fiction secrets short story

Dead Ends (Part 2)

In the second and final part of Sara Nisha Adams' short story, tensions rise to the surface and the journey comes to an end.

This is part two of a two-part story. Read the first part of  Dead Ends here.

 

by Sara Nisha Adams

The next right was a winding, country lane. Natalie was satisfied. Roshni thought to strike up a conversation.

‘What’s your girlfriend like?’

‘Cool. She works a lot but I like that. What’s yours like?’

‘I don’t have one.’

‘Boyfriend?’

‘I don’t have one of those either.’

‘Right!’ Silence again. Natalie picked a spot on the map and said, ‘There should be a left coming up. Take it.’

Of course, there was no left. The lanes were getting narrower and windier and now it was dark enough for full beams on an empty road. Roshni dreaded meeting another car coming the other way, and having to reverse for miles to let them pass.

After a few more random turns, they arrived at a village neither of them recognised. Roshni stopped by the green. In the centre was an old-fashioned signpost with three arms, pointing in three directions.

She snatched the map from Natalie’s hands. Natalie growled, nursed a paper cut.

She turned the lights on inside the car and looked for the three place names engraved on the sign before her. She found where they were. Pointed to the spot and passed the map back to Natalie. They were still twenty minutes from Jane’s house. They were late.

Natalie began to direct again, but her unwarranted confidence was gone. Roshni followed her instructions anyway.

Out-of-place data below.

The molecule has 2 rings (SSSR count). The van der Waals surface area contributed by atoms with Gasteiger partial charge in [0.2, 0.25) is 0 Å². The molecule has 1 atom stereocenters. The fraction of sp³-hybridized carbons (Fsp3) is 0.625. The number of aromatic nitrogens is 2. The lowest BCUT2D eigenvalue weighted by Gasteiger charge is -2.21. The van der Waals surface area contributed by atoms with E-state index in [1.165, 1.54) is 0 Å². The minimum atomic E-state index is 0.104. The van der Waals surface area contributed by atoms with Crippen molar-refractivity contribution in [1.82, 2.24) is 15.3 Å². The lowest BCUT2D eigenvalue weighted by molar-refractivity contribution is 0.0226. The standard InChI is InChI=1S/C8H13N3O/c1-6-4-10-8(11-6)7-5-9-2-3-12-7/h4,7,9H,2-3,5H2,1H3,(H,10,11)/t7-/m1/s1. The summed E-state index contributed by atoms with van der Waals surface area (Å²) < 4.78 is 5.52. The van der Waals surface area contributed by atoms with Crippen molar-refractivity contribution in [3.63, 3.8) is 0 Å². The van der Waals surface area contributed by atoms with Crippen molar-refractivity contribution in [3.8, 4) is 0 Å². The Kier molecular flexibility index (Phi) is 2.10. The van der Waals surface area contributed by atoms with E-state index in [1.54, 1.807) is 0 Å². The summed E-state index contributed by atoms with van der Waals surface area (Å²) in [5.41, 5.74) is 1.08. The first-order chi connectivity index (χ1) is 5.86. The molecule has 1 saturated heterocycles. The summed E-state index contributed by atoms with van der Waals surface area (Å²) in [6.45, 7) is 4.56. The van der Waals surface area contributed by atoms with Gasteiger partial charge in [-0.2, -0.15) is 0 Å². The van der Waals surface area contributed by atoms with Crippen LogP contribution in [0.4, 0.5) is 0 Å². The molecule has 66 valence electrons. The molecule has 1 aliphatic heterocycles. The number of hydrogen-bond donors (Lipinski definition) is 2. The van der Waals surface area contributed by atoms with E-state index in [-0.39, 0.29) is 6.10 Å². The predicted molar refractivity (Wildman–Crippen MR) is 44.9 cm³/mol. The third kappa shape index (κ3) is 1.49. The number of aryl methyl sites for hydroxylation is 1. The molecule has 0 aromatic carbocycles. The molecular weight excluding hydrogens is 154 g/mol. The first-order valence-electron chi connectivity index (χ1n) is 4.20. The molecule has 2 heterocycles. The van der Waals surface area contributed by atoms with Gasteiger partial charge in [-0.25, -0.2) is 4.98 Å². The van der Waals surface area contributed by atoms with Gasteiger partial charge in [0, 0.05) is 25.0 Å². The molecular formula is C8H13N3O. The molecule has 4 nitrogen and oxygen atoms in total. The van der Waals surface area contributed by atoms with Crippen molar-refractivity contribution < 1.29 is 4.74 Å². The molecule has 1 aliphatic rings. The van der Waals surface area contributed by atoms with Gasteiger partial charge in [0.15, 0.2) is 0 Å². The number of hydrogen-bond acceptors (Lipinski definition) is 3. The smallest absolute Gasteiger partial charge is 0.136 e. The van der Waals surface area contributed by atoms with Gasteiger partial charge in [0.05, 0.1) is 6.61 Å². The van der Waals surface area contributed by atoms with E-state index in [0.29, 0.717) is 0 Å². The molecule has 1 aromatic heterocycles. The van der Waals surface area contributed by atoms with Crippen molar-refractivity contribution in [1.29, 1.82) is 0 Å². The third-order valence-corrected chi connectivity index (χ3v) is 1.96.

“Natalie began to direct again, but her unwarranted confidence was gone. Roshni followed her instructions anyway.”

‘I want to use my phone,’ Natalie said after a while. ‘That way we’d actually know where the fuck we are.’

‘That’s a good idea,’ Roshni knew there’d be no signal here.

There was no signal.

Natalie growled again.

‘Where to?’

‘I don’t know. How late are we?’

‘No point worrying.’

‘You said you knew the way.’

‘I followed your directions.’

‘I thought you knew the way.’

They were bickering now.

Natalie calmed herself down and took ownership of the map once and for all.

They turned left, but found a cul de sac. They turned around. They continued down a long road. They saw signs to Town Centre and cheered. There were other cars around now: they had found civilisation at last. Natalie, in control, followed the signs but, after a right and a couple of lefts, all Town Centre signs vanished.

Another long, lonely road.

‘Where do you work?’

‘With textiles. But as art, not clothing.’

Roshni nodded, imagining Natalie in a studio making big patchwork quilts. She told Natalie this and Natalie laughed a cruel laugh.

‘Left at the crossroad sign.’

Roshni nodded. ‘Maybe we could play a game of I-Spy.’

‘Fuck off.’

Roshni turned left and then right, then left, then left, then right, as per Natalie’s instructions. A blocked-off bridge and a picnic bench.

‘Bite to eat?’ Roshni joked. They carried on, only to meet another dead end. A fallen tree.

Roshni started to panic. Still no phone signal and still no clue.

‘Let’s try a right then take the fourth left down there. That looks better,’ Natalie said, calm, reasonable. ‘I’m pretty sure that would be a good route to Jane’s.’

‘Right, I trust you.’ She didn’t, but she followed the route until a young deer blocked their path. It stared directly at them, unfazed.

‘Look how cute she is. Just like Bambi. Hello, Bambi . . .’

‘Fuck.’

‘No, it’s fine, she’ll go. So cute!’

‘It fucking won’t. This fucking road.’

‘Stop swearing.’ Roshni began to rev the car. The deer remained composed.

‘Run at it.’

Roshni tooted the horn. Nothing.

‘Fucking run at it.’

‘Please stop swearing.’ Roshni was tempted to run at the deer. Make her bolt.

‘Just do it, and it’ll move. Trust me.’

Roshni nodded. Natalie was right, she would move. Roshni reversed to give her a run up. The deer stayed still. She changed from reverse to first gear, and put her foot on the throttle. Natalie tooted the horn as Roshni sped forward. The deer: unperturbed. The deer was near now, too late to brake.